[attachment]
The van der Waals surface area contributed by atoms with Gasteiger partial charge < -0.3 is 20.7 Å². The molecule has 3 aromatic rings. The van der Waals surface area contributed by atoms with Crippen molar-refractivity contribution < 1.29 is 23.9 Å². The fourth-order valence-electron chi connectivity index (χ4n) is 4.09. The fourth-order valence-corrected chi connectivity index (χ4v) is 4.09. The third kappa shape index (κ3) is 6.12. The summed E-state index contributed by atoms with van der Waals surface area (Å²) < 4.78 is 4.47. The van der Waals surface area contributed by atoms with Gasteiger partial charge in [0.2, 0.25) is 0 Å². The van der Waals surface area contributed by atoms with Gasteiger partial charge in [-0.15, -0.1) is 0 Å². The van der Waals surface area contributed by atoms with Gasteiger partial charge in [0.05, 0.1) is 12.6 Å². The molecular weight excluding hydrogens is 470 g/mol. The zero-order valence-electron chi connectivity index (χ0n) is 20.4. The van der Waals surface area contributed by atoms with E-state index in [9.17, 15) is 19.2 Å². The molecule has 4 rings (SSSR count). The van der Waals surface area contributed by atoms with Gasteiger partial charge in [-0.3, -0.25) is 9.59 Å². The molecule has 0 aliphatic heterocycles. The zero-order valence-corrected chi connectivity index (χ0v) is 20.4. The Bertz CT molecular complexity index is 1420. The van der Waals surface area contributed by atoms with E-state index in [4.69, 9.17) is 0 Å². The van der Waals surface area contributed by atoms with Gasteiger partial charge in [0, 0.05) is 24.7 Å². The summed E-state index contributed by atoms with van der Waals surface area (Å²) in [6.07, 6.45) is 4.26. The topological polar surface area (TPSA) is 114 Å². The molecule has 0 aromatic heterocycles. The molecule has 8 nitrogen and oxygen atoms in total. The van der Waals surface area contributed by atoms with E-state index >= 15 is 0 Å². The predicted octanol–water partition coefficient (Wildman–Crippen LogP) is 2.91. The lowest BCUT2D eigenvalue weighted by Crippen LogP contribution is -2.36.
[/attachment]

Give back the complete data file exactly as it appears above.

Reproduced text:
The van der Waals surface area contributed by atoms with Gasteiger partial charge < -0.3 is 20.7 Å². The molecule has 3 aromatic rings. The van der Waals surface area contributed by atoms with Crippen molar-refractivity contribution < 1.29 is 23.9 Å². The fourth-order valence-electron chi connectivity index (χ4n) is 4.09. The fourth-order valence-corrected chi connectivity index (χ4v) is 4.09. The third kappa shape index (κ3) is 6.12. The summed E-state index contributed by atoms with van der Waals surface area (Å²) < 4.78 is 4.47. The van der Waals surface area contributed by atoms with Gasteiger partial charge in [0.2, 0.25) is 0 Å². The van der Waals surface area contributed by atoms with Gasteiger partial charge in [-0.15, -0.1) is 0 Å². The van der Waals surface area contributed by atoms with Gasteiger partial charge in [0.05, 0.1) is 12.6 Å². The molecular weight excluding hydrogens is 470 g/mol. The zero-order valence-electron chi connectivity index (χ0n) is 20.4. The van der Waals surface area contributed by atoms with E-state index in [9.17, 15) is 19.2 Å². The molecule has 4 rings (SSSR count). The van der Waals surface area contributed by atoms with Gasteiger partial charge in [-0.3, -0.25) is 9.59 Å². The molecule has 0 aliphatic heterocycles. The zero-order valence-corrected chi connectivity index (χ0v) is 20.4. The Bertz CT molecular complexity index is 1420. The van der Waals surface area contributed by atoms with E-state index in [4.69, 9.17) is 0 Å². The van der Waals surface area contributed by atoms with Gasteiger partial charge in [0, 0.05) is 24.7 Å². The summed E-state index contributed by atoms with van der Waals surface area (Å²) in [6.07, 6.45) is 4.26. The topological polar surface area (TPSA) is 114 Å². The molecule has 0 aromatic heterocycles. The molecule has 8 nitrogen and oxygen atoms in total. The van der Waals surface area contributed by atoms with E-state index >= 15 is 0 Å². The predicted octanol–water partition coefficient (Wildman–Crippen LogP) is 2.91. The lowest BCUT2D eigenvalue weighted by Crippen LogP contribution is -2.36.